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The well-field system (Chinese: 井田制度; pinyin: jǐngtián zhìdù) was a Chinese land distribution method existing between the ninth century BC (late Western Zhou Dynasty) to around the end of the Warring States period. Its name comes from Chinese character 井 (jǐng), which means 'well' and looks like the # symbol; this character represents the theoretical appearance of land division: a square area of land was divided into nine identically-sized sections; the eight outer sections (私田; sītián) were privately cultivated by serfs and the center section (公田; gōngtián) was communally cultivated on behalf of the landowning aristocrat.
While all fields were aristocrat-owned,, the private fields were managed exclusively by serfs and the produce was entirely the farmers'. It was only produce from the communal fields, worked on by all eight families, that went to the aristocrats, and which, in turn, could go to the king as tribute.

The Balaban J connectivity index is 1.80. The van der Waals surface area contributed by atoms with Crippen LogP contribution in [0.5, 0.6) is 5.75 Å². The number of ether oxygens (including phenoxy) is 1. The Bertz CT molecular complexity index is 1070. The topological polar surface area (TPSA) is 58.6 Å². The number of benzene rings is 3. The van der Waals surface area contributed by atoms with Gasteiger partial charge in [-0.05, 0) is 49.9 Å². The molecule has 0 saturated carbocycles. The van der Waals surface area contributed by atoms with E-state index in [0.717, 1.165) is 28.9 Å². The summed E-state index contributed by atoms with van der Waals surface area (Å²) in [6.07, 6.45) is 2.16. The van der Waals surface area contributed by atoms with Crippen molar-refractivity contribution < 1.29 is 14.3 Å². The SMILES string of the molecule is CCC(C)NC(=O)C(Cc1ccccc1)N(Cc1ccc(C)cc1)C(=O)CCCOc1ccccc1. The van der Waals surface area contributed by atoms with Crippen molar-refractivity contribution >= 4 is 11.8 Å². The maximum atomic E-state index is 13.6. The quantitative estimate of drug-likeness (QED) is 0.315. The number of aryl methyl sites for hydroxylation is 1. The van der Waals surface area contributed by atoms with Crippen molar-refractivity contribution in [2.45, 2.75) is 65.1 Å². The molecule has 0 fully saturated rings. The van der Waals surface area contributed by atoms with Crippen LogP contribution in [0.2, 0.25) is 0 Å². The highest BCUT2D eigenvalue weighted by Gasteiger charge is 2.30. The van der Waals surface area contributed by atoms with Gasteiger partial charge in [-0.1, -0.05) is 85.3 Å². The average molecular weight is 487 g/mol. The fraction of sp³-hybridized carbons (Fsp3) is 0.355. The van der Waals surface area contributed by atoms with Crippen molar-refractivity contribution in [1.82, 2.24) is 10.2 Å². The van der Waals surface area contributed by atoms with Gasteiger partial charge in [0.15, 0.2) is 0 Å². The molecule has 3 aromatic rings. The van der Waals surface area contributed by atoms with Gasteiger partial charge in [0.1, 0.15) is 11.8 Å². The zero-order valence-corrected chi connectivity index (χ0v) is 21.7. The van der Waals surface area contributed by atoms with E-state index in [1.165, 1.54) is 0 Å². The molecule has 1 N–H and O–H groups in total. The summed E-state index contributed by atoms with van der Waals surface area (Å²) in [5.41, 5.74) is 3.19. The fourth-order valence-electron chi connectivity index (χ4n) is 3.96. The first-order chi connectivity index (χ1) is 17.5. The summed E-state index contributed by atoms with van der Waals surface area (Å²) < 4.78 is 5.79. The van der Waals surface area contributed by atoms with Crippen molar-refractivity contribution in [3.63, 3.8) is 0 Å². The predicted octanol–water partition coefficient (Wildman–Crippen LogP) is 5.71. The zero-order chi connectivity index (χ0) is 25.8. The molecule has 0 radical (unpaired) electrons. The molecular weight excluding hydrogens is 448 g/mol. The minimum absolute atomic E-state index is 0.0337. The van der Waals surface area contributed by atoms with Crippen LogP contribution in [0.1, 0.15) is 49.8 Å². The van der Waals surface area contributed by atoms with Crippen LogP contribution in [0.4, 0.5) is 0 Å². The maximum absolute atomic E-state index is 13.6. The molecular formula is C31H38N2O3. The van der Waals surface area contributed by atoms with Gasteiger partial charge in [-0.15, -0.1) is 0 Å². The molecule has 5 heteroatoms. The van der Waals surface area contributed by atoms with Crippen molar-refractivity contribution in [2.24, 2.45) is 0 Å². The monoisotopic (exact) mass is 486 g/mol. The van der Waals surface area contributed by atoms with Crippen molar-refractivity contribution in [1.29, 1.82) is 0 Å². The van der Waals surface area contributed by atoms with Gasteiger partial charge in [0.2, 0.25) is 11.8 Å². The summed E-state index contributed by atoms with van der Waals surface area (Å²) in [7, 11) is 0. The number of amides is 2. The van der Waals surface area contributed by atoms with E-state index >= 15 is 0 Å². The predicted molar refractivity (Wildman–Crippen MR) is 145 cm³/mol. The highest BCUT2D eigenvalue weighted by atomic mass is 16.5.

As part of a larger feudal fēngjiàn system, the well-field system became strained in the Spring and Autumn Period as kinship ties between aristocrats became meaningless. When the system became economically untenable in the Warring States period, it was replaced by a system of private land ownership. It was first suspended in the state of Qin by Shang Yang and other states soon followed suit.
As part of the "turning the clock back" reformations by Wang Mang during the short-lived Xin Dynasty, the system was restored temporarily and renamed to the King's Fields (王田; wángtián). The practice was more-or-less ended by the Song Dynasty, but scholars like Zhang Zai and Su Xun were enthusiastic about its restoration and spoke of it in a perhaps oversimplifying admiration, invoking Mencius's frequent praise of the system.
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